10 years of IBBL publications (2/4) – Quality Control assays: available tools and remaining gaps

IBBL recently celebrated 10 years of service to the national and international scientific community through the publication of its 100th scientific paper, sharing its knowledge and expertise in biobanking and biospecimen research to promote the standardisation of biobanking practices and ultimately advance biomedical research. To provide a thorough insight into the assays that can be performed to objectively evaluate the quality of biospecimens, IBBL and the International Society for Biological and Environmental Repositories (ISBER) Biospecimen Science Working Group carried out two comprehensive literature reviews, compiling all the most promising markers and assays that can be used to assess preanalytical variations for both fluid and solid samples.

Preanalytical variables, such as warm or cold ischemia times, delays in processing or storage conditions, can have major repercussions on the biomolecular integrity of biological samples. In order to control such variables and minimise their impact on sample quality and on the reliability of downstream analyses, specific tests or markers to assess the quality of the biospecimen are needed. There are currently few appropriate quality control (QC) tools that are either diagnostic of upstream collection, processing, and/or storage conditions, or predictive of the feasibility and/or validity of downstream analysis performed with the samples. In order to provide the biospecimen science community with a comprehensive view of the existing QC assays that can be used to assess sample integrity and quality, the ISBER Biospecimen Science Working Group (BSWG), chaired by IBBL’s Chief Scientific Officer Dr. Fay Betsou, reviewed in 2013 and 2016 all the main publications dealing with biomolecules and biospecimen analytical behavior to identify the most promising QC tools. Their findings were published in two key review articles.

The first paper, published in 2013 in the ‘Journal of Molecular Diagnostics’, aimed to identify either novel markers/analytes that are particularly unstable and sensitive to specific preanalytical variations, displaying on/off responses, or functional assays that can be used to assess such variations. Based on the findings from the literature review, the ISBER BSWG evaluated the usefulness of the marker tools according to four criteria: type of QC tool (either diagnostic or predictive), evidence base, applicability grade (immediate, potential and no applicability) and accessibility grade (readily, potentially and not immediately accessible). This analysis allowed the authors to compile a comprehensive list of the most readily applicable and accessible evidence-based QC tools/markers. For instance, in terms of diagnostic QC assays for the qualification of serum and plasma biospecimens, the ISBER BSWG identified analytes including ascorbic acid, potassium, CD40L, interleukin cytokines and vitamin E as markers for the evaluation of preanalytical variables such as precentrifugation delays, storage conditions, exposure to room temperature and freeze-thawing. Concerning the qualification of urine specimens, analytes such as tumour necrosis factor alpha (TNF-α), epinephrine and dopamine were found to be reliable markers for preprocessing delays and storage conditions, while various proteins and RNA transcripts are indicative of warm and cold ischemia times in solid tissue-derived specimens. In terms of predictive QC tools, various PCR-based assays as well as the predictive value of the RNA Integrity Number (RIN) on the performance of gene expression microarrays were highlighted.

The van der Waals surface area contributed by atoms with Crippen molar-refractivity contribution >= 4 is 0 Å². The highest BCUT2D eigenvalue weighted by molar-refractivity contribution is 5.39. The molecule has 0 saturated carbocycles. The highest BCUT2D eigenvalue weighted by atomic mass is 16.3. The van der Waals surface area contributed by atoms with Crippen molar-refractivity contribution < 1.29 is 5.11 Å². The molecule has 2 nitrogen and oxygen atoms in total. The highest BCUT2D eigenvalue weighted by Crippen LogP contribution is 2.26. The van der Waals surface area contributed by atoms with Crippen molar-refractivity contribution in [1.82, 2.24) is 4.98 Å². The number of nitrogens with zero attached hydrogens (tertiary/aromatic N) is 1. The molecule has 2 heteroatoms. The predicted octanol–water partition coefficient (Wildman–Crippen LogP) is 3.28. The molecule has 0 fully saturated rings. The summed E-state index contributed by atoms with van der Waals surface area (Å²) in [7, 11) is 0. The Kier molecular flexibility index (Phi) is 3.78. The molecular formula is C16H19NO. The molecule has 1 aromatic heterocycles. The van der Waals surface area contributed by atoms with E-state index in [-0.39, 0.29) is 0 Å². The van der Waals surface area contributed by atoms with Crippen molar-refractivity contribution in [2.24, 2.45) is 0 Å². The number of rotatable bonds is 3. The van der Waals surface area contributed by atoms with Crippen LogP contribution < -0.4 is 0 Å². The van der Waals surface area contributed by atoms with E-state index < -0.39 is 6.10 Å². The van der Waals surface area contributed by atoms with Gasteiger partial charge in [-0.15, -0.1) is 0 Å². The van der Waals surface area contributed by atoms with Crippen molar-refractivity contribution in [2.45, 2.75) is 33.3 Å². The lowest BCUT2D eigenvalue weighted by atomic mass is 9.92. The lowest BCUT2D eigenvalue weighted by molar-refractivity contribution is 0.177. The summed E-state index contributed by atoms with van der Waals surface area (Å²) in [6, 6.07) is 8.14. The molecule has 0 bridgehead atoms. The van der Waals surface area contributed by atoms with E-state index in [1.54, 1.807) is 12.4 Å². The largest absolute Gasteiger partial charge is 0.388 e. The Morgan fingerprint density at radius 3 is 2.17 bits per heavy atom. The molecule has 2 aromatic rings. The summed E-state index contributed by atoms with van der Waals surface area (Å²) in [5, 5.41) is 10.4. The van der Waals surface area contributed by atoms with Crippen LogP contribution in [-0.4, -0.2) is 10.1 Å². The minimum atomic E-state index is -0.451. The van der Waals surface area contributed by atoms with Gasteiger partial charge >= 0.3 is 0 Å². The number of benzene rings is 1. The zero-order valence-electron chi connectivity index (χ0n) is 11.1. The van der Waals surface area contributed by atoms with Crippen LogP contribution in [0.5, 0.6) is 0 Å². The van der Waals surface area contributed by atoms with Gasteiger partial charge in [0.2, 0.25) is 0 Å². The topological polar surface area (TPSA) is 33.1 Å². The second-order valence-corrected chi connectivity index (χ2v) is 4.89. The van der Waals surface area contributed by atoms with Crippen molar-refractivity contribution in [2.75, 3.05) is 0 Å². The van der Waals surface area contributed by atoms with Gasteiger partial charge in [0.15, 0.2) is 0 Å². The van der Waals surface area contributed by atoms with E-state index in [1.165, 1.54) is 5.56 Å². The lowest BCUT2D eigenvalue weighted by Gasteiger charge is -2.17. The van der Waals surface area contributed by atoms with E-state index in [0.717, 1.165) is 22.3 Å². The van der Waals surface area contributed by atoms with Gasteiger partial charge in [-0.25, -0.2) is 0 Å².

The second review article, published in 2016 in the journal ‘Biopreservation and Biobanking’, aimed to provide up to date information that can be used for the qualification (i.e. the assessment of the suitability of a specimen for research purposes) but also for the quality stratification (i.e. specimen classification into distinct categories corresponding to a specific in vivo biological characteristic or ex vivo pre-analytical condition) of fluid, tissue and cytological specimens, in the context of different types of downstream analyses.

The two reviews show that many QC tools are already available and can be used for specimen qualification and quality stratification. However, there are still several gaps in the area of qualification of specimens used in specific downstream analyses. For instance, there are currently no reliable assays for the qualification of urine, saliva or frozen tissue for use in proteomic analyses, or for the qualification of DNA to be used in methylation analyses. Moreover, only a few markers have been identified which have a known threshold for the preanalytical variation and a known reference range. Knowing the baseline reference ranges is crucial to define the lower threshold value of the analyte, beyond which it can be said with certainty that the biospecimen underwent preanalytical stress. The reviews have also elucidated the fact that a single ‘universal’ marker/QC assay cannot provide all of the information required regarding sample quality or cover all aspects of biospecimen characterisation. Therefore, a panel of QC markers is needed to comprehensively assess biospecimen quality.

In order to address these issues and fill the gaps, Dr. Fay Betsou and her Biorefinery team at IBBL have been working on the development of evidence-based and reliable assays that can be used with confidence to qualify a variety of different biospecimen types. The next article in this series will focus specifically on QC assays devised by the IBBL team to qualify serum, plasma, FFPE tissue and peripheral blood mononuclear cell (PBMC) samples. Stay tuned!